22521951“Exit West” by Mohsin Hamid

In a country teetering on the brink of civil war, two young people meet—sensual, fiercely independent Nadia and gentle, restrained Saeed. They embark on a furtive love affair and are soon cloistered in a premature intimacy by the unrest roiling their city. When it explodes, turning familiar streets into a patchwork of checkpoints and bomb blasts, they begin to hear whispers about doors—doors that can whisk people far away, if perilously and for a price. As the violence escalates, Nadia and Saeed decide that they no longer have a choice. Leaving their homeland and their old lives behind, they find a door and step through. 

Exit West follows these characters as they emerge into an alien and uncertain future, struggling to hold on to each other, to their past, to the very sense of who they are. Profoundly intimate and powerfully inventive, it tells an unforgettable story of love, loyalty, and courage that is both completely of our time and for all time.

Release Date: March 7th, 2017
Goodreads Link | Amazon | Barnes and Nobles

I’m so glad so many refugee stories are coming out now – both fiction and non-fiction. I’m really excited for this one. So far, the reviews have all been praising it.


Are any of these on your TBR? Have you read any good books set in the Middle East?

10 thoughts on “Diversity Spotlight Thursday #10

  1. I really like that you choose specific themes – I guess that way you can make sure you cover all sorts of diversity! Guapa and Exit West are both on my TBR, because I really don’t read enough Middle Eastern fiction.

    Liked by 1 person

    1. Thank you! Choosing themes does give me a focus so I’m not jumping from genre to genre when talking about these books. Me neither! I’ve read very few novels set in the Middle East and I plan to change that.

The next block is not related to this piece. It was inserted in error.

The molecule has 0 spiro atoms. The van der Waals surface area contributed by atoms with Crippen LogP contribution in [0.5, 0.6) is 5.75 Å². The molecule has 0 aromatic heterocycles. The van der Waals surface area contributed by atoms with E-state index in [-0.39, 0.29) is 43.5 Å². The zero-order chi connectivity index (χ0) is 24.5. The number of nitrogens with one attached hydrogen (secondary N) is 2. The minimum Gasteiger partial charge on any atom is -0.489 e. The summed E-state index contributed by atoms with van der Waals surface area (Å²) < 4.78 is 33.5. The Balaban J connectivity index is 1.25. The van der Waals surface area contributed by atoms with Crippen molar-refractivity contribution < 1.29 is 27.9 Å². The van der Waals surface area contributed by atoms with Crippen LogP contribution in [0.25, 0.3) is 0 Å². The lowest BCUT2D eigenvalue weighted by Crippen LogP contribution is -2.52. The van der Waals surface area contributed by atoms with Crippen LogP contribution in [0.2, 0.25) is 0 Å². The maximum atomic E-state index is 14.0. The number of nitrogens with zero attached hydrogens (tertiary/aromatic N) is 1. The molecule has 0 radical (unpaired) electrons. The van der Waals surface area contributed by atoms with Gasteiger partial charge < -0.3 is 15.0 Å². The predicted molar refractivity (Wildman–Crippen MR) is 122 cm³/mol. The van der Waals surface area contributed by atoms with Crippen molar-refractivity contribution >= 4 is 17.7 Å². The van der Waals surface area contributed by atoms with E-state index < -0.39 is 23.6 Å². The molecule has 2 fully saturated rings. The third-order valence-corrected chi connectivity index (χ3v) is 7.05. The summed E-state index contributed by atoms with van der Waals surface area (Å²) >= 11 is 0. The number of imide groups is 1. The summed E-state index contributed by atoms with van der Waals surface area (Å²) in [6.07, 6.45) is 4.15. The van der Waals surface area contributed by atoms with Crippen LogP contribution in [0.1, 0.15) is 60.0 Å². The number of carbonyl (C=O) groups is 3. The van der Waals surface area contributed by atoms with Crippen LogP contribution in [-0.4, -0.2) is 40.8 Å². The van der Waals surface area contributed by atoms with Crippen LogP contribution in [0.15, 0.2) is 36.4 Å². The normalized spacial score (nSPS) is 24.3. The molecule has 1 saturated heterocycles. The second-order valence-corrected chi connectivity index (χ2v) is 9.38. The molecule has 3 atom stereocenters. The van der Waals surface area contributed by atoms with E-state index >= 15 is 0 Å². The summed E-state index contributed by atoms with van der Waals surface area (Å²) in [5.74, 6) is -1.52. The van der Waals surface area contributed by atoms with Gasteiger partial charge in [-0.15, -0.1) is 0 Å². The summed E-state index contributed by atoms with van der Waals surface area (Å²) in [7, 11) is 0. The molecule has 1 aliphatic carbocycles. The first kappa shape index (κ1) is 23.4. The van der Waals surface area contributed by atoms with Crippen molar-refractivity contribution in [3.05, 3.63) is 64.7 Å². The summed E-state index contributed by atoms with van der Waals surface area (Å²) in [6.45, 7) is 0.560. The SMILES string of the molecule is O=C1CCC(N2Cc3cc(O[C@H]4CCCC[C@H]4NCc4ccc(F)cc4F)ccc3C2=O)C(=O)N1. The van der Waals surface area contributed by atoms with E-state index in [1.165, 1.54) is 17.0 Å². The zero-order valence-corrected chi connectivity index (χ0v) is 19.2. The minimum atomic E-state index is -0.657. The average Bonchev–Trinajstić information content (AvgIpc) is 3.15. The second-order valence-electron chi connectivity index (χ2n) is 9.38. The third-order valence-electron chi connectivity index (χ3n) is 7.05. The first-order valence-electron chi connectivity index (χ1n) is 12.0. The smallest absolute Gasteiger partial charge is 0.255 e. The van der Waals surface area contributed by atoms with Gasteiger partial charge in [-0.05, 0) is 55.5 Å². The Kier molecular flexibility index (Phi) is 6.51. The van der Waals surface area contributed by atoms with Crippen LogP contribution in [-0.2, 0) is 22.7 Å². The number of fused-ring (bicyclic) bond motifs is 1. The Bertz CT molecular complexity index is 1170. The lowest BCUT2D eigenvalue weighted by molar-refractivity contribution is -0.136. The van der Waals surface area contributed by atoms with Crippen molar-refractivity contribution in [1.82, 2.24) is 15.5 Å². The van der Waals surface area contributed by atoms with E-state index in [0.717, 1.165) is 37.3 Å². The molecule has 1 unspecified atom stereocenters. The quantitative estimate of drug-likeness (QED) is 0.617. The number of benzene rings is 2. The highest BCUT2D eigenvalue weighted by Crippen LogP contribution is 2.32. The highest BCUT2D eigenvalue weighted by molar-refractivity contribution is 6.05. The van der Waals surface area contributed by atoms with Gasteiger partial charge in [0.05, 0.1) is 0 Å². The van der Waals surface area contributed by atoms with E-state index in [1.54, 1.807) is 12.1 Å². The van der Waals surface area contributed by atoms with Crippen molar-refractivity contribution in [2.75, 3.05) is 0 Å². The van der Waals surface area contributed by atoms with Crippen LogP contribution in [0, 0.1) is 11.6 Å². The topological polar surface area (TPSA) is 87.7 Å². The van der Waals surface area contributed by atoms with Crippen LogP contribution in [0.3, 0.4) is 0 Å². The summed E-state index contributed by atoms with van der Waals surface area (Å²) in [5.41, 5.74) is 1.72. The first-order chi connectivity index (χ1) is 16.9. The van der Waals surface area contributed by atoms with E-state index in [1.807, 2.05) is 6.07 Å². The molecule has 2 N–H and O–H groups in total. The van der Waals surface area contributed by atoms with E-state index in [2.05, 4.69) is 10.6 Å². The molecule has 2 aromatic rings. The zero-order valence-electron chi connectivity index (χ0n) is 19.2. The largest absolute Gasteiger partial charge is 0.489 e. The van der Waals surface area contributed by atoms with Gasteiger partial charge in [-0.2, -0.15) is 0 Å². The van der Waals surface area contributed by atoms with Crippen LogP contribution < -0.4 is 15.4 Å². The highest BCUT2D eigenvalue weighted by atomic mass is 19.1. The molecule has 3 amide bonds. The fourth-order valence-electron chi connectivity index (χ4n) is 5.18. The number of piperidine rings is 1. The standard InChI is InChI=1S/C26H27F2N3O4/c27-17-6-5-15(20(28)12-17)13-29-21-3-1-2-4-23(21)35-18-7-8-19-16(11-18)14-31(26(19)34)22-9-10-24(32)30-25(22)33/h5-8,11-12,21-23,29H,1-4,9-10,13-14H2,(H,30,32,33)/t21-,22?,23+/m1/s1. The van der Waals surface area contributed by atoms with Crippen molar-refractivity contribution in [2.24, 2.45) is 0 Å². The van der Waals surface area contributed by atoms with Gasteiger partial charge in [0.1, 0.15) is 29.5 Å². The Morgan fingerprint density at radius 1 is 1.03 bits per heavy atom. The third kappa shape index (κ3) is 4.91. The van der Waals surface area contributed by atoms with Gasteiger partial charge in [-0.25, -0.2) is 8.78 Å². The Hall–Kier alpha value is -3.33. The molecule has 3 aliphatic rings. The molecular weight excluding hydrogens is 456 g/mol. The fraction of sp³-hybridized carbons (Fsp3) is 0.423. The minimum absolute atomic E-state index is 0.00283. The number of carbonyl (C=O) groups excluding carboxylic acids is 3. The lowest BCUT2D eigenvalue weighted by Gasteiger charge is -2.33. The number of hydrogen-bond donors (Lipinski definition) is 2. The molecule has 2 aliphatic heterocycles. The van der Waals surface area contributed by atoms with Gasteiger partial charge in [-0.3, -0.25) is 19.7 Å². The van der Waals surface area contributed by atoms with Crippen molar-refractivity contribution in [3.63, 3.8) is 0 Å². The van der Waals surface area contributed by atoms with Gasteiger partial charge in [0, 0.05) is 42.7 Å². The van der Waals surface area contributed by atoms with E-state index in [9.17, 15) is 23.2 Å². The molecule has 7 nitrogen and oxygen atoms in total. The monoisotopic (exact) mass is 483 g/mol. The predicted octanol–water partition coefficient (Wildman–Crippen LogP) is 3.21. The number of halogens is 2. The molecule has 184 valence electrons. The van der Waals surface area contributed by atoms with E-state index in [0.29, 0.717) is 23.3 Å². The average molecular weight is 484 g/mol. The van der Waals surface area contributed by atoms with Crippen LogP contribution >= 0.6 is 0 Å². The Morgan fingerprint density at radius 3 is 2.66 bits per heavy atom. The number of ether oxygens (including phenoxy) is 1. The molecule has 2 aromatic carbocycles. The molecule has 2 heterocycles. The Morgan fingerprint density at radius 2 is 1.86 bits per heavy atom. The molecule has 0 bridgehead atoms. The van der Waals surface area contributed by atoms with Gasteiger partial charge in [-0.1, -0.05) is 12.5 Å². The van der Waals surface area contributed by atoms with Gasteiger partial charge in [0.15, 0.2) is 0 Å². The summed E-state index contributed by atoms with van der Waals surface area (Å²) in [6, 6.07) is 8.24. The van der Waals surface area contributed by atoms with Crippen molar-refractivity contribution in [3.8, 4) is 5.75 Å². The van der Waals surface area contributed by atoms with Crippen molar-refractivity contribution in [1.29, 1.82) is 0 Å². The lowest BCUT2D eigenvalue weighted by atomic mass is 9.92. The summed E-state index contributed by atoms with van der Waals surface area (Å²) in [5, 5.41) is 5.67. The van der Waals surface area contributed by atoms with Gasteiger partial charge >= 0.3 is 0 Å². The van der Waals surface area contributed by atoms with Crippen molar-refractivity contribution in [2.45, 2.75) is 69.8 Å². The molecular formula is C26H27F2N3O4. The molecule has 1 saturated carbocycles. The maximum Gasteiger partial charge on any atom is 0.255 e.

Liked by 1 person

  2. I’ve read 2 of these! A Thousand Splendid Suns was, of course, incredible. One of my favorite books ever. Guapa was good, but perhaps my expectations were a little high. I didn’t like that it was set in an unnamed Arab country, which prevented me from being able to related to the setting and characters fully. Others didn’t seem to have that problem, though. Hope you like it!

    Liked by 1 person

    1. A Thousand Splendid Suns is one of my favorites too! Khaled Hosseini has a way with words and his stories are always memorable. I can see why the country being unnamed would bother people though, that assumes that all Arab countries are the same which they certainly aren’t. And the Middle Eastern setting is why I wanted to read it in the first place. I hope I like the story enough to where the setting won’t bother me too much.


  3. I have A Thousand Splendid Suns and The Kite Runner but I have yet to read. I recommend my boss the first one and she said it’s really heart breaking. She cried a lot. Did you rated 5 stars?

    Liked by 1 person

Leave a Reply

Fill in your details below or click an icon to log in:

WordPress.com Logo

You are commenting using your WordPress.com account. Log Out /  Change )

Facebook photo

You are commenting using your Facebook account. Log Out /  Change )

Connecting to %s